Legislature rally on International Women's Day organized in solidarity of targeted Black, Muslim women
EDMONTON -- On International Women's Day, people will gather at the Alberta legislature in support of Muslim women, some of whom have been the victims of recent racist and hateful attacks in Edmonton.
The capital city's Amnesty International chapter is organizing the event, but says it is possible few Muslim women will be in attendance.
"Our Muslim friends and colleagues have told us they will not feel safe attending," chair Kim Thorsen told CTV News Edmonton.
"The fact that local Muslim women do not feel safe standing in front of the provincial legislature should be sobering to all of us, especially our government."
Since early December, at least five Muslim women have been attacked or threatened in the city. All but one were Black. And all happened in very public spaces: one at a mall parking lot, the others at different transit stations.
Thorsen considers the physical attacks evidence of rampant Islamophobia in Alberta.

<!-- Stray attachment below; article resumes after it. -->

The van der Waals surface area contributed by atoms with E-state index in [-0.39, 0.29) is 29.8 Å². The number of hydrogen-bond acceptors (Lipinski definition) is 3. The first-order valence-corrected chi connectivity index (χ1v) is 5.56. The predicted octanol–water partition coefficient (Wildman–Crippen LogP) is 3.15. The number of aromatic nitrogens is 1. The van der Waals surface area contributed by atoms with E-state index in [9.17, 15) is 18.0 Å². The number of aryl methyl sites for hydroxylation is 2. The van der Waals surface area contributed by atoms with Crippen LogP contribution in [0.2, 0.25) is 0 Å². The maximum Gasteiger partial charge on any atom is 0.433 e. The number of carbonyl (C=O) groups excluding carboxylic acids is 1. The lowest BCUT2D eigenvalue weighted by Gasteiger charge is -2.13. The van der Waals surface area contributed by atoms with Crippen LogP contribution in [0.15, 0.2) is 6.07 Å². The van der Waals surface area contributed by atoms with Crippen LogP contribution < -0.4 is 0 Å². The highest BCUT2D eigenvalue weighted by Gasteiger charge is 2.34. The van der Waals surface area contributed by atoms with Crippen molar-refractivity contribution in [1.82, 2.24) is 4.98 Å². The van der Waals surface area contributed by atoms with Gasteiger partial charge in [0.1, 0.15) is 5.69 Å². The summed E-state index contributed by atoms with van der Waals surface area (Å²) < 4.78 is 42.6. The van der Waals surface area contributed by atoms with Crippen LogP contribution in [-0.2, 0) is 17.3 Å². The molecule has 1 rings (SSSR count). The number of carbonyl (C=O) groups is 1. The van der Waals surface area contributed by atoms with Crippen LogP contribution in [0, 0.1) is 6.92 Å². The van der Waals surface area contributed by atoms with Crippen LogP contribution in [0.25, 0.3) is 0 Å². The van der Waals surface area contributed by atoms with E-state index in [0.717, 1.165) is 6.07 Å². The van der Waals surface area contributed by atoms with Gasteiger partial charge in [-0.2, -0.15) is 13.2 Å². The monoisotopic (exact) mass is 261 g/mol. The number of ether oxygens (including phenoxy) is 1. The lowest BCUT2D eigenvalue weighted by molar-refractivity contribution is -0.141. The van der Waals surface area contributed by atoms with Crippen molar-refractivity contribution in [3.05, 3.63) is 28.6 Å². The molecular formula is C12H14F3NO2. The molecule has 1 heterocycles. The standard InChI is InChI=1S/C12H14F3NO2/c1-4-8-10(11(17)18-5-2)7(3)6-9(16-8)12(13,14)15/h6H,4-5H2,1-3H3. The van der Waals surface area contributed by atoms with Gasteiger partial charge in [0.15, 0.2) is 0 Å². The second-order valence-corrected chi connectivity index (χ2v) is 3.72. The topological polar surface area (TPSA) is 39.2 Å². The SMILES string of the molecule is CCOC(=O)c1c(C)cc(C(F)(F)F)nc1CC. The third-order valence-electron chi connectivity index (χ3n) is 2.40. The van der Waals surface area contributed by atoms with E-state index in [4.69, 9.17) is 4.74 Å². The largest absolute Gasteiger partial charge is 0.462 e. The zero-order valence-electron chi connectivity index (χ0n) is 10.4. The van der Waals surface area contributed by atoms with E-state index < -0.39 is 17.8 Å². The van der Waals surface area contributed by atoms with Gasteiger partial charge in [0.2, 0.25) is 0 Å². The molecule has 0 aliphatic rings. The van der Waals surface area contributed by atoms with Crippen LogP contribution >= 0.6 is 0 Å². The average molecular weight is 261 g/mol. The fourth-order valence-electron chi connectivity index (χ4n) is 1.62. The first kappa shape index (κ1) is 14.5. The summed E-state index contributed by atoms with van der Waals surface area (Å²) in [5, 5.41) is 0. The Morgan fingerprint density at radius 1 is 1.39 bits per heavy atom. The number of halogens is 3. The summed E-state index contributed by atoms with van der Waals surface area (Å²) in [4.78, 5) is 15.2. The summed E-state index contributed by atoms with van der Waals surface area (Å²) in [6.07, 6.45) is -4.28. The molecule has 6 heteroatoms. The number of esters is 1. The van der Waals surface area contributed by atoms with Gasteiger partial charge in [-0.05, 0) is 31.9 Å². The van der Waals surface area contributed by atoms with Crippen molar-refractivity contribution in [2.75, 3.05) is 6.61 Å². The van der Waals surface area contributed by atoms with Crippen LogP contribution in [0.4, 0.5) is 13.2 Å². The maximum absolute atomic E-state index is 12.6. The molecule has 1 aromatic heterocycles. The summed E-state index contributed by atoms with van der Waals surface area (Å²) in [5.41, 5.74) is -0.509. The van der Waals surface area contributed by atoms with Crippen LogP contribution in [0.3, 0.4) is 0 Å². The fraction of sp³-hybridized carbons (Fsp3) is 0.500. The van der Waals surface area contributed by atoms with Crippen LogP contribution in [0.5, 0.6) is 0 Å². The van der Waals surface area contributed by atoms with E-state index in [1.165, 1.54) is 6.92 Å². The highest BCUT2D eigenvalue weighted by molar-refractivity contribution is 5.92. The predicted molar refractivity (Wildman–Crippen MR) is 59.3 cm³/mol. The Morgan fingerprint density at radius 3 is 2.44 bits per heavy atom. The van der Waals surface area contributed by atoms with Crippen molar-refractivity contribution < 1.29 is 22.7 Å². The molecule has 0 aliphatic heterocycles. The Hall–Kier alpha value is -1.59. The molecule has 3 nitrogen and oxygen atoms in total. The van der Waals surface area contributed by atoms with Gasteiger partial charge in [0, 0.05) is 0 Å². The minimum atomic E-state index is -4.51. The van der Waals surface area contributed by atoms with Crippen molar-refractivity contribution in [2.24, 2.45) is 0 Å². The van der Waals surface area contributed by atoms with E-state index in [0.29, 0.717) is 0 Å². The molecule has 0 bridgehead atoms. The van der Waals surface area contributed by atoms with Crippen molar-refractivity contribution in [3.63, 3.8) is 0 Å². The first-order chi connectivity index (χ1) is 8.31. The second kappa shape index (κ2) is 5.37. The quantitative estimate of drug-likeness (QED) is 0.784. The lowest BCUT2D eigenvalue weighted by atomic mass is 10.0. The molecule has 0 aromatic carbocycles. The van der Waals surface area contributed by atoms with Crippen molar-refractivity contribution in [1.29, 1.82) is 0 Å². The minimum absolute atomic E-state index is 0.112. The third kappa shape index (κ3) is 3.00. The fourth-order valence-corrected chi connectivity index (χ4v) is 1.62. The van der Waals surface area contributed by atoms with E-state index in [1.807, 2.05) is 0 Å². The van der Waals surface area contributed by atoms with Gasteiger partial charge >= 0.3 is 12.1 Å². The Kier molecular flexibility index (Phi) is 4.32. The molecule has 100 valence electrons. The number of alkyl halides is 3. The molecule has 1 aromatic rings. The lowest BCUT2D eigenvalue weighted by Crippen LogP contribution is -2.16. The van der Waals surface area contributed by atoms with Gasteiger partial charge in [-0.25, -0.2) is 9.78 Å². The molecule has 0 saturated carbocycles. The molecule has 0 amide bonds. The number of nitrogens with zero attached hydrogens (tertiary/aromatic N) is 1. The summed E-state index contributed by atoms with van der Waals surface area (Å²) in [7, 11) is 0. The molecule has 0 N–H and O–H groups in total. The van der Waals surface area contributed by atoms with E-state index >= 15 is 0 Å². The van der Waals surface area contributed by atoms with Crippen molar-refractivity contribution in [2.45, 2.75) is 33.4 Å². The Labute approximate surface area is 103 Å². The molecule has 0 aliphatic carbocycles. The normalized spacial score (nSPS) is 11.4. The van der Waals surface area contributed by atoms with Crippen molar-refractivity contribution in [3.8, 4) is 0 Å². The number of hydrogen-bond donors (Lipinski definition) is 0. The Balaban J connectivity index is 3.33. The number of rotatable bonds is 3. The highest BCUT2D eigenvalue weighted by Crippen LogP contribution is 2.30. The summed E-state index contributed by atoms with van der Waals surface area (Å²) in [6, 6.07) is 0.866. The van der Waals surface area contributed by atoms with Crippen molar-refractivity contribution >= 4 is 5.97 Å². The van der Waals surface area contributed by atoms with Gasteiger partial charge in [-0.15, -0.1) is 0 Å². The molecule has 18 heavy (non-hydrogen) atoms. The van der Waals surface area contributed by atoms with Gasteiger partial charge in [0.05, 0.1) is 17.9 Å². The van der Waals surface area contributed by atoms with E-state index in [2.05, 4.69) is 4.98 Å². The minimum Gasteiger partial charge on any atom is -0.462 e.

"That's just it peaking," she said.
"Some people (are) asking the question: Why is it always Black Muslim women on transit? And that comes to the intersectionality of everything," Thorsen commented. "It’s the intersection of Islamophobia, misogyny, class and racism all in one."
Amnesty International is calling on the provincial government to take a stronger stance against white supremacist groups and clarify legislation surrounding hate crimes, and for police to investigate hate crimes in accordance with recommendations from the National Council of Canadian Muslims.
"It is not up to them (victims) to fix this problem," Thorsen told CTV News Edmonton. "The problem is coming from people throughout the province and it's up to us to take the steps to make this go away."
The group is limiting its gathering at the legislature on Monday at noon to 10 people to comply with Alberta's public health orders.
International Women's Day 2021's campaign theme is "choose to challenge." The organization is asking participants to recognize their responsibility for their own words and actions and to call out gender bias and inequality.
With files from CTV News Edmonton's Nahreman Issa